by Jonathan Peace
Smoke, grey and blue, drifted like low cloud through the saloon. It hung in the air, clinging to the soiled doves as they wandered amongst the tables, looking for their next jump. Over in the corner, Longtall Billy pounded the piano, his stumped fingers jarring the keys while his club foot thumped the sawdust covered boards out of time.
No one was listening. All eyes were on the game. In truth, all eyes were on the stranger, hidden behind weather-worn boots that rested on the table. A ring of smoke blew out, followed by a dry, racking cough.
“Damn but that tastes like crap,” he said in a voice like crushed gravel. A god-awful sound like quicksand in reverse and a glob of spit flew through the air. It landed in the spittoon with a ringing metallic clang, nearly knocking the urn over with its power.
“Ain’t supposed to be selling that rolling-weed crap.” He spat again, this time on the floor right beside him. The sawdust sucked it up. “Fetch me my bag,” he said to the nearest soiled Dove.
“I ain’t yours to bark around until you throw some coins my way, lovie,” she said, giving her skirts a flick. A few people nearby laughed.
The Stranger parted his boots, revealing his face. A long scar ran down one pockmarked cheek. His eyes were dark pools of jade. They burned with a cold anger. He flicked a silver coin at her. It hit her on the forehead hard enough to leave a red mark.
No one had seen his hand move.
“Quit your yapping and do what I say. Bags. Now.”
She got them.
He sent her on the way with a slap to her shapely rear.
“Is that it?” she asked.
His opponent, a large prospector from Chicago Town slammed his meaty fist into the table. The whisky bottle rocked back and forth but managed to not topple over. “Are you gonna yap all day Stranger, or you gonna play your damn hand?”
The Stranger gave a wry smile. Reached into his saddlebag.
The Prospector had a gun in his hand and a grimace on his weathered face. “You ain’t wanna be reaching in there. Take your hand out. Real slow like.”
“Slow. Real slow.”
The Stranger smiled. “So you don’t want me to do this…”
One second his hand was in the bag. The next a thunderclap rattled the glasses behind the bar as the bag exploded in flame and smoke.
The Prospector’s shirt burst into flame as a giant crater of blood exploded outward. He flew back, the chair crashing into three townsfolk behind.
A moment of silence filled the saloon.
Crazed looks left. Scared looks right.
“He shot Bob.”
All hell broke loose.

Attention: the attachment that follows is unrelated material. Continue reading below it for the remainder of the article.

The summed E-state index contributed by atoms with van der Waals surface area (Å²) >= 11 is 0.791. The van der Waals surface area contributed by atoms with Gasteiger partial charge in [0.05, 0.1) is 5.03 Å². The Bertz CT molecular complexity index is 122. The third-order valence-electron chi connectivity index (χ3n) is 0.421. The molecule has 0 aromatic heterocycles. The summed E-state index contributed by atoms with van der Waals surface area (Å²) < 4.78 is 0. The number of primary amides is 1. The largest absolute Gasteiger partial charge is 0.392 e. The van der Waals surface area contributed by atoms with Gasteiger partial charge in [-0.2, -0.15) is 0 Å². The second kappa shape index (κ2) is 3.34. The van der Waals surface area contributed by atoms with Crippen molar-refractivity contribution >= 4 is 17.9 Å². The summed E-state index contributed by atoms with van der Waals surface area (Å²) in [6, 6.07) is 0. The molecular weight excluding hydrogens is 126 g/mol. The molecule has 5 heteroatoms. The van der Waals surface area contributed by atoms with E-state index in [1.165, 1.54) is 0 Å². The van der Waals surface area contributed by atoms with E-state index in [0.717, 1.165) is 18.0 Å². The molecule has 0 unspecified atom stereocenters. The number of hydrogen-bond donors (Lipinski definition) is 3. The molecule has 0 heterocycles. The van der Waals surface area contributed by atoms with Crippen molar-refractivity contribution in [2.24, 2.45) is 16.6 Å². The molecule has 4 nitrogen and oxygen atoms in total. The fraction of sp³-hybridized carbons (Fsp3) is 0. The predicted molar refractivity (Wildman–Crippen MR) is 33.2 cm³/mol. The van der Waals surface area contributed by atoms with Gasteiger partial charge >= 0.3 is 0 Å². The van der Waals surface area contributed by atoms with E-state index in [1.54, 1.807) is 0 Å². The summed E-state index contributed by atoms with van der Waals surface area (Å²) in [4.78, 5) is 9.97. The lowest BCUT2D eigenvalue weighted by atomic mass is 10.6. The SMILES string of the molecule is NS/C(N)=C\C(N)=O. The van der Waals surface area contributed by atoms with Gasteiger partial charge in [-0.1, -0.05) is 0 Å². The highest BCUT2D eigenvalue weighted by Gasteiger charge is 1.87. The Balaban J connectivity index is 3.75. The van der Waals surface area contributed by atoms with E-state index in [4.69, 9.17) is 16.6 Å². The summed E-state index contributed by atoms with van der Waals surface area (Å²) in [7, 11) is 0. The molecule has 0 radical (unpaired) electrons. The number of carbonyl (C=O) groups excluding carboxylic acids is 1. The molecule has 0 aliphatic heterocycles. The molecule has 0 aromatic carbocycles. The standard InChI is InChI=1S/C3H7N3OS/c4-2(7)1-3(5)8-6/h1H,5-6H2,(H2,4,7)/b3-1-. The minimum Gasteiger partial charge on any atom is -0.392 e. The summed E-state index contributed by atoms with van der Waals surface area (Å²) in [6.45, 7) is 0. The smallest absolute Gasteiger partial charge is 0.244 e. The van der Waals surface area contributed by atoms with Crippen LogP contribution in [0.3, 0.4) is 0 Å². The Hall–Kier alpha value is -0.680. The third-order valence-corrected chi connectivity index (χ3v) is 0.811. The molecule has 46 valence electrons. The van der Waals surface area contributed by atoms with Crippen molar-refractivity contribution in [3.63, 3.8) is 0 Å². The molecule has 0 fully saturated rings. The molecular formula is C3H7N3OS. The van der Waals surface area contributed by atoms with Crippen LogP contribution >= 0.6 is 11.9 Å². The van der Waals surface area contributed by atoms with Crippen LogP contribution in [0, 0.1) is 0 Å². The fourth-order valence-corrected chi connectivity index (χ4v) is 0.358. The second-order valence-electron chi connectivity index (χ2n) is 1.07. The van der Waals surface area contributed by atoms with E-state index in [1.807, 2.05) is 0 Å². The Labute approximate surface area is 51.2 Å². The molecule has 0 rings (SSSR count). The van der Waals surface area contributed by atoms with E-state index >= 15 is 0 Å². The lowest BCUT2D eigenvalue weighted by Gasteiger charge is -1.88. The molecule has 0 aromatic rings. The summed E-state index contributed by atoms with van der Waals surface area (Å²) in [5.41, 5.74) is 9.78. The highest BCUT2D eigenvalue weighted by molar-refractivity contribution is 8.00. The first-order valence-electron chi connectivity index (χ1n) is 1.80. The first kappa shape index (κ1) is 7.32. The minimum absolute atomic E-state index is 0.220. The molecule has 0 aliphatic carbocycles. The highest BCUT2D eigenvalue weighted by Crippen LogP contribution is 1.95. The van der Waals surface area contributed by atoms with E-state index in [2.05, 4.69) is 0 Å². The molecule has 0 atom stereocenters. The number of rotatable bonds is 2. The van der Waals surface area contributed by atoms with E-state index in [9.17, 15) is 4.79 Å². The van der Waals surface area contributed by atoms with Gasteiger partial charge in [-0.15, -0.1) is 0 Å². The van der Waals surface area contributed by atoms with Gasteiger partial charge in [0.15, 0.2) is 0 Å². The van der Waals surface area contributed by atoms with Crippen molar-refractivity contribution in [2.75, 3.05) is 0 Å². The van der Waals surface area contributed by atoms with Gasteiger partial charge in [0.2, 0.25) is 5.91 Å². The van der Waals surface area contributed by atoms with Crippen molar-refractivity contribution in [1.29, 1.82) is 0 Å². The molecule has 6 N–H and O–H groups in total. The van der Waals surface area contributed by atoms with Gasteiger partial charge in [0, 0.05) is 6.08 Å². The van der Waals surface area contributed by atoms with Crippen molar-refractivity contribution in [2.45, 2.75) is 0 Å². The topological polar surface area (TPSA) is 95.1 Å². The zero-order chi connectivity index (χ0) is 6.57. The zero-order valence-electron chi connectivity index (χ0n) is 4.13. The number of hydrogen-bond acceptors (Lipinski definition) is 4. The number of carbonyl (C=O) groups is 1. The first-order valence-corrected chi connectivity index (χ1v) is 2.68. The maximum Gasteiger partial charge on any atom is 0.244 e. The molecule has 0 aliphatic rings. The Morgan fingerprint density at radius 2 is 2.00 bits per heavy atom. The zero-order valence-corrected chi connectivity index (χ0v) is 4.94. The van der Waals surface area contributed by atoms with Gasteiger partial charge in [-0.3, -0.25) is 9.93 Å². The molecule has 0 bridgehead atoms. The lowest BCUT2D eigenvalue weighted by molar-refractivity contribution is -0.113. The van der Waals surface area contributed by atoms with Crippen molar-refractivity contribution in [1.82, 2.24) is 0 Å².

A dozen hands drew a dozen guns. The Stranger leapt to his left, knocking over the table and rolling beneath it as a cannonade of gunfire erupted. Wood flew in thousands of splinters as chairs, tables and the bar erupted in hundreds of miniature craters. It was a deafening thunderclap of noise: a booming explosion that rolled over and over, each new pistol shot adding to the cacophony.
The Stranger pushed the table aside and rolled left. Each time he came up he fired. Each time he fired he hit his target. Aged pistols were blasted from older hands, their barrels twisted by his accurate shot.
“Shoot him. Shoot the bastard!”
The cry came from the left.
“He’s going for the door.”
The Stranger ducked. Hid behind an overturned table.
Why the hell are the blasting at me? What did I do?
“I didn’t do anything!” he shouted.
His voice was drowned out by a dozen gun blasts that blew splinters from the bar, the floor, the walls and the table behind which he lay.
“Jesus!” he cried as a splinter ripped his cheek open in a red slice. “Screw this!”
Taking a deep breath, the Stranger jumped to his feet and ran to the window. Glasses blew into fragments around him as he ran; chairs became nothing more than kindling as a dozen townsfolk opened fire, blasting rifle and pistol at his fleeing form. The piano player tried to get out of the way, but only succeeded in getting blow aside, his chest a red stain that spread like wildfire.
The Stranger never noticed. He ran for the window. At the last moment he ducked his head, throwing his arms bout him as he dove forward.
A woman was walking her dog as he came hurtling out, bullets flying overhead. He hit the ground hard, rolled and was on his feet in a moment.
The doors to the saloon crashed open. Seven men dashed out, one falling over his own feet to fall to the ground, rolling down the steps to land in the mud.
The Stranger stood there, coat thrown open, guns in hand.
Thunder roared; hot lead flew and a dozen heartbeats later seven men lay dead in the dirt.
He stepped over their bodies, guns snug once more beneath his coat.
“Just wanted to play cards,” he said as he walked away into the falling rain.
No one dare stop him.